Vava v Anglo American South Africa Ltd1(Vava) Jessica Margaret Young v Anglo American South Africa Ltd2(Young)3

The High Court recently clarified the meaning of "central administration" in relation to establishing a company’s domicile under the EU Brussels I Regulation (the Brussels Regulation), and therefore the jurisdiction in which a claim may be brought against a company.


This case involved two jurisdictional applications, heard together, arising from different actions against Anglo American South Africa Ltd (AASA), a South African registered company. Both actions involved personal injury claims against AASA arising from activities carried out in South Africa or Botswana for which the claimants in each action alleged AASA was responsible.

In Vava, the claimants alleged that they had contracted silicosis during their employment in gold mines in South Africa operated by companies controlled and advised by AASA.

Young concerned a claim for damages for clinical negligence against AASA’s company doctors. The claimant alleged that the mine hospital’s doctors in Botswana had failed to diagnose a metabolic disorder, and that this failure had led to significant brain damage which could have been avoided if diagnosis had been made promptly at birth.


The claimants in both actions were seeking to sue AASA in England on the basis that AASA’s central administration was in England and that it was therefore domiciled in England for the purposes of the Brussels Regulation. AASA sought declarations from the English High Court that the court had no jurisdiction to hear either claim.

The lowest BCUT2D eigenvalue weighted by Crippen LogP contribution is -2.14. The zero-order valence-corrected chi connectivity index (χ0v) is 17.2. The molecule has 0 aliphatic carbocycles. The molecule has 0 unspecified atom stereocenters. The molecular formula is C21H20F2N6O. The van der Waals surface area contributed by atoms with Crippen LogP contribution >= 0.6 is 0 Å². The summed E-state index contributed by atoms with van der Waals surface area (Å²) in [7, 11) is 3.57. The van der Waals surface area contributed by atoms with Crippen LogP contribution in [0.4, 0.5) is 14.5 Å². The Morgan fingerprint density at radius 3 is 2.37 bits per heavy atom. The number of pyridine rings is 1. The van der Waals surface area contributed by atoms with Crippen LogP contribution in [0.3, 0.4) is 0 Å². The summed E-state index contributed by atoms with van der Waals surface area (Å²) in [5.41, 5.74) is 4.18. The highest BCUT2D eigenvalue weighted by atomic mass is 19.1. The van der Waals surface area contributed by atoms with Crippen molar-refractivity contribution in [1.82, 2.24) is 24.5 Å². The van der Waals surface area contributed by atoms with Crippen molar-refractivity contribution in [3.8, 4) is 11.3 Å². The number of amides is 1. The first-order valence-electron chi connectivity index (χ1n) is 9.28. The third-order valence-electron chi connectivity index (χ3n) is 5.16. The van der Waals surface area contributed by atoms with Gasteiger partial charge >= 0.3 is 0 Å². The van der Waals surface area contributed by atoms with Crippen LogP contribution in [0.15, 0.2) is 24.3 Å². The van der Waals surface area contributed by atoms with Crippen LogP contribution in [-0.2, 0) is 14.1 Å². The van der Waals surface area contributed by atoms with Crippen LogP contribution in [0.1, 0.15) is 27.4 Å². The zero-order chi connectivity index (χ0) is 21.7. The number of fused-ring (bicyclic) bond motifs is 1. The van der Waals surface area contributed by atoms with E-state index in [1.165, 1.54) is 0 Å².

Article 2 of the Brussels Regulation provides that "persons domiciled in a Member State shall whatever their nationality, be sued in the courts of that Member State". Article 60 provides that a company is domiciled in the place where it has its:

  • statutory seat, or
  • central administration, or
  • principal place of business.

At an earlier hearing, Mr Justice Silber had indicated that the claimants would not have a good arguable case that AASA’s principal place of business was in England. The only issue which therefore fell to be determined in this application was whether AASA’s central administration was in England.

Standard of proof

There was a divergence of views between the parties in relation to the applicable test to establish whether the claimants had demonstrated that the defendant was domiciled in England. The judge preferred the defendants’ submissions that the standard was whether the claimants had shown "a good arguable case".

Article 60 of the Brussels Regulation and Central administration